<i> William Schneider is a contributing editor to Opinion</i>

Last week, the presidential candidates decided to treat the country to an edifying debate on national security.

George Bush aimed the following illuminating inquiries at his opponent, Michael S. Dukakis: “Are you now willing to say that you support the American action that liberated Grenada? Do you now support the air strike on Libya as a way of teaching Kadafi a lesson? Are you now willing to admit that your support for a nuclear freeze was a mistake?”

Dukakis took on the complexities of trade, terrorism and drug trafficking. “In each of these three areas, George Bush has failed,” the Democratic nominee contended. “I want to beat our foreign competitors; he’s willing to settle for second place. I want to crack down on terrorism; he knuckled under to the ayatollah. I want a real war against drugs; his answer to drug kingpins like Noriega is J. Danforth Quayle.”

This is not an election. It is an anti-election. So far, the best thing Bush has going for him is Dukakis, and the best reason to vote for Dukakis is Bush.


When it comes to personality, neither candidate is a day at the beach. Both are awkward campaigners. Bush can be relied on to say something foolish at least once a week; if it’s not pork rinds, it’s Pearl Harbor. In Dukakis’ case, George Will has observed that never in the history of American politics has a candidate been in such desperate need of anecdotes. Both men have a difficult time connecting with ordinary voters.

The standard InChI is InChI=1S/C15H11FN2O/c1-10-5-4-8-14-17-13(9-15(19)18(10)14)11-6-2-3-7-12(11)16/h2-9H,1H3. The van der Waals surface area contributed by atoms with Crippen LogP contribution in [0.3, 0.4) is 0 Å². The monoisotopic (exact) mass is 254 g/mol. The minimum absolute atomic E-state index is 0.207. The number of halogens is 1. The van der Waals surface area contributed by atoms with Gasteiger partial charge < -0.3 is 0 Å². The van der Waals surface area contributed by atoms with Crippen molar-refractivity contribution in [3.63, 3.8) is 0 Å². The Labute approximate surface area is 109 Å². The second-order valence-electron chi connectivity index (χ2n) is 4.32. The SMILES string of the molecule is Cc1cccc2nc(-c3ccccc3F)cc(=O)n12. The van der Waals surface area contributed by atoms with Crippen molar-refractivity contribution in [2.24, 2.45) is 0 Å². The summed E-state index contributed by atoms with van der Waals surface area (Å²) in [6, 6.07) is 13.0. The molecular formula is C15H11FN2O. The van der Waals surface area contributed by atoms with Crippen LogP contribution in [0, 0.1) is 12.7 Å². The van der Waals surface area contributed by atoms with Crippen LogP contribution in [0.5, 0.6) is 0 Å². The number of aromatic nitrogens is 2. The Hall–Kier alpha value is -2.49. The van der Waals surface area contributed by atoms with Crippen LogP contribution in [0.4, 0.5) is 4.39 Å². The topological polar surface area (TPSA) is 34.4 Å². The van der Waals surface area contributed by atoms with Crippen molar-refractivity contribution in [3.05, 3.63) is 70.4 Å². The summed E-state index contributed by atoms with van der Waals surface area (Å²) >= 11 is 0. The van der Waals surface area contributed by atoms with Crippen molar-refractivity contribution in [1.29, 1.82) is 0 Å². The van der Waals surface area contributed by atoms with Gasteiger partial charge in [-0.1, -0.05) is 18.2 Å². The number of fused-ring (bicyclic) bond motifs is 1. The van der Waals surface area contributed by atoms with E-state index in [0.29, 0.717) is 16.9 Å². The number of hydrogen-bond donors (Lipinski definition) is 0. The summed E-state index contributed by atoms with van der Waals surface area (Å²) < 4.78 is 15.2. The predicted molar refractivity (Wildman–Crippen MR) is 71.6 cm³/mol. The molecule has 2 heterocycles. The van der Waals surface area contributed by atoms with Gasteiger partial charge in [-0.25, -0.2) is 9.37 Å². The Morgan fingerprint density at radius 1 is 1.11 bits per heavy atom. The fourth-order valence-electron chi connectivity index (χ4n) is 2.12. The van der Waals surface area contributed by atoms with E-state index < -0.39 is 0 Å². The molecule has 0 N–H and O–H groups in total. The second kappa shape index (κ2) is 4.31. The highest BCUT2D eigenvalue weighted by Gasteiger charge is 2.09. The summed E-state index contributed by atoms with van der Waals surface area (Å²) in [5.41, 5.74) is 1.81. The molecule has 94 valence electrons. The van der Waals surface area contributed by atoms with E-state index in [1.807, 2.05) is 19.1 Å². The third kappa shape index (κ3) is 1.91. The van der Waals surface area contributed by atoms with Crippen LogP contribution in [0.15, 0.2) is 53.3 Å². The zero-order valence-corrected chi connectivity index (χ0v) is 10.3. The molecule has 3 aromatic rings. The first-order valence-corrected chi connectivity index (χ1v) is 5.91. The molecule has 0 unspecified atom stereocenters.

This race has no Dwight D. Eisenhower, no John F. Kennedy, no Ronald Reagan to attract voters with charisma. Instead, what passion we see is negative. It is not the voters’ fault. Polls reveal that the voters do not have an especially negative view of either Bush or Dukakis. Now that the two conventions are over, each candidate is unfavorably regarded by about 30% of the public.

The reason for the negativism is simple: Neither candidate has much else to say. There is only one real issue in this campaign--the federal budget deficit--and neither dares to talk about it. Bush doesn’t want to call attention to Reagan’s biggest failure, and Dukakis remembers what happened when Walter F. Mondale tried to run on the deficit issue four years ago.